Economic effects of media concentration: estimates from a model of the newspaper firm

by James N. Dertouzos, William B. Trautman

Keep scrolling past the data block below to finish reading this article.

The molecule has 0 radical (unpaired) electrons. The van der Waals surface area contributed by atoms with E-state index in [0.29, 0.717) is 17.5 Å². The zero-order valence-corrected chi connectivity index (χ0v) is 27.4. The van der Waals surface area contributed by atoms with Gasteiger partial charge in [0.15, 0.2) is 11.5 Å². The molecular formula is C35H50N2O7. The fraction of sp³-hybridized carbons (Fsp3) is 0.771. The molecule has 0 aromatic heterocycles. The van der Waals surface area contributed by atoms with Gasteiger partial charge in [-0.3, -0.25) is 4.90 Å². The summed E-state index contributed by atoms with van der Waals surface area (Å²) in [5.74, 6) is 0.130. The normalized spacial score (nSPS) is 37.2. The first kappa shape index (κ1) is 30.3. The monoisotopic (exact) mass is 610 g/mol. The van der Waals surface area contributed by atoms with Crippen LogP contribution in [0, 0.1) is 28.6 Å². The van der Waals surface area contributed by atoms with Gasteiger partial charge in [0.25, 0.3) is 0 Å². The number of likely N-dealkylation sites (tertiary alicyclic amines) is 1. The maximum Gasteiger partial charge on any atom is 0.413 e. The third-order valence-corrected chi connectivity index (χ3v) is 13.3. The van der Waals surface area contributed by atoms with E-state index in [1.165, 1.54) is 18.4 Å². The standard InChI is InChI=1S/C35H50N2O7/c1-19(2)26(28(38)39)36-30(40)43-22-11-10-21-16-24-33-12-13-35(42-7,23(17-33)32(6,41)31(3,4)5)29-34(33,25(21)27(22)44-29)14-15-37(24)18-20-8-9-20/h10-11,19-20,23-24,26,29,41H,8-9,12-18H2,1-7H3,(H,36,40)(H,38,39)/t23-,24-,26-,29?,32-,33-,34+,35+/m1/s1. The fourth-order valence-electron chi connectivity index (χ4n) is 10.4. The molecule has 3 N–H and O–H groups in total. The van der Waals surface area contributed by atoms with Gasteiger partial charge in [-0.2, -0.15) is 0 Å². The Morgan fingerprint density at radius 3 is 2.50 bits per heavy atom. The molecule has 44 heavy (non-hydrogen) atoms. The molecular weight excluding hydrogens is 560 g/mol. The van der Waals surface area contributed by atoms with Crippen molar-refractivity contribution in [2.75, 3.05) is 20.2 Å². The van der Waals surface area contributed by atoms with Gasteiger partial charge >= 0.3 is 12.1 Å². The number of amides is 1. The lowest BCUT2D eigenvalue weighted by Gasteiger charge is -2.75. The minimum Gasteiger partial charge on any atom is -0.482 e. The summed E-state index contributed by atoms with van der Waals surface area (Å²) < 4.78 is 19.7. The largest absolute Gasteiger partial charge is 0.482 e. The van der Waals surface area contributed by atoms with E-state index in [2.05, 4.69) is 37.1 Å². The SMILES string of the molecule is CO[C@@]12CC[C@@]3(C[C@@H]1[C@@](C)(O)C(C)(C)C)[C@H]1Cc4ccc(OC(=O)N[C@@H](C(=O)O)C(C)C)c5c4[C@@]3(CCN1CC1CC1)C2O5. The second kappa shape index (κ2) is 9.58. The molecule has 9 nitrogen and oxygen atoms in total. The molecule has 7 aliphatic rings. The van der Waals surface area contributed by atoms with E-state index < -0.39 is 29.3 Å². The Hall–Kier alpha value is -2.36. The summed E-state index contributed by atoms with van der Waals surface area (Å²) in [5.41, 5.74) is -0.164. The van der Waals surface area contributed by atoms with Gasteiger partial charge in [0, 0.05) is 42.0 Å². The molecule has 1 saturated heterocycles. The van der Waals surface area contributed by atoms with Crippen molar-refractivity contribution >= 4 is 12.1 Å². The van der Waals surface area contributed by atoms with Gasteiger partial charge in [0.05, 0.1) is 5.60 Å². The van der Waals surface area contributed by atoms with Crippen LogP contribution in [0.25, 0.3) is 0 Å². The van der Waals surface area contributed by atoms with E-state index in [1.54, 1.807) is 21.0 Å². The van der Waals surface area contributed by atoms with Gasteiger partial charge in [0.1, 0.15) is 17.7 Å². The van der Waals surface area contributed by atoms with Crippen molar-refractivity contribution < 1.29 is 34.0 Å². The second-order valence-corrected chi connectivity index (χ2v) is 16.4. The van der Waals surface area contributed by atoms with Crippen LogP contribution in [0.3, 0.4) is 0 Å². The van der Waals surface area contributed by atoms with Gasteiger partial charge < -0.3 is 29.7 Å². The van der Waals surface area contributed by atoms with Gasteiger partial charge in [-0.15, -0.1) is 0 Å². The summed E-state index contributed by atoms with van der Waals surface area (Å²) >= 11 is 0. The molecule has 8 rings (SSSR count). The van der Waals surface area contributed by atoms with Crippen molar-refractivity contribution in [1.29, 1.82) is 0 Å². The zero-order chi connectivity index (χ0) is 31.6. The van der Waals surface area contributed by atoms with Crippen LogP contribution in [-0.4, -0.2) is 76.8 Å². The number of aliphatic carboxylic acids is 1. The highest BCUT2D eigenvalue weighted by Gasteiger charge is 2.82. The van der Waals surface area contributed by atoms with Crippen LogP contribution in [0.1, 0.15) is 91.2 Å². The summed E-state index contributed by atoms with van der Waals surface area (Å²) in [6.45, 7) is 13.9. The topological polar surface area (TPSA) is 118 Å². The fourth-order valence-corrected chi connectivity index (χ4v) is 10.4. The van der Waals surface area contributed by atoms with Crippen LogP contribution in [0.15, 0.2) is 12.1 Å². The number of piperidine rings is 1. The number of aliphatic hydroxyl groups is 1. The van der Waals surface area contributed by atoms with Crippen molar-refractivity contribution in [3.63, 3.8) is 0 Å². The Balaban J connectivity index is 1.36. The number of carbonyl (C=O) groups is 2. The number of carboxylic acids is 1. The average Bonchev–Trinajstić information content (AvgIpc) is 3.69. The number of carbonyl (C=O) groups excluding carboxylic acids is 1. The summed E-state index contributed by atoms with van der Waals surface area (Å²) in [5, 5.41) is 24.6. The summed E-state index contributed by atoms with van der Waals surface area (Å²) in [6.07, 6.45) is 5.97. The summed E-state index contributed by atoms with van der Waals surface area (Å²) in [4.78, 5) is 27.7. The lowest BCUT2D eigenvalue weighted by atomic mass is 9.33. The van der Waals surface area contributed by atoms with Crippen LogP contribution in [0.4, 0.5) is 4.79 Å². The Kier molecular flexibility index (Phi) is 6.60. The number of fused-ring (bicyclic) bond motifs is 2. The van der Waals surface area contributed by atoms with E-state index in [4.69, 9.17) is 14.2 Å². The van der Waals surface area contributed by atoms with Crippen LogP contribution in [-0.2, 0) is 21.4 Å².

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By specifying a five-equation model of newspaper operations and estimating the model with data drawn from a sample of 129 newspaper firms, this paper sheds light on a number of issues: (1) whether there are production economies associated with chain ownership; (2) whether chains are able to disseminate features, national news items, or advertising copy to individual firms at lower cost; and (3) whether chains can acquire materials such as newsprint and ink at discount by purchasing in bulk or exercising monopoly power. On the cost side, the authors confirmed the well-known fact that there are significant scale economies in the production and circulation of news. However, they did not find any evidence that chain newspapers can produce output more efficiently than independents, all things being equal. On the demand side, the authors found that newspapers located in contiguous geographic markets appear to have an important competitive effect on the demand for circulation. However, they could not reject the hypothesis that broadcast stations do not affect the demand for newspaper advertising and circulation.

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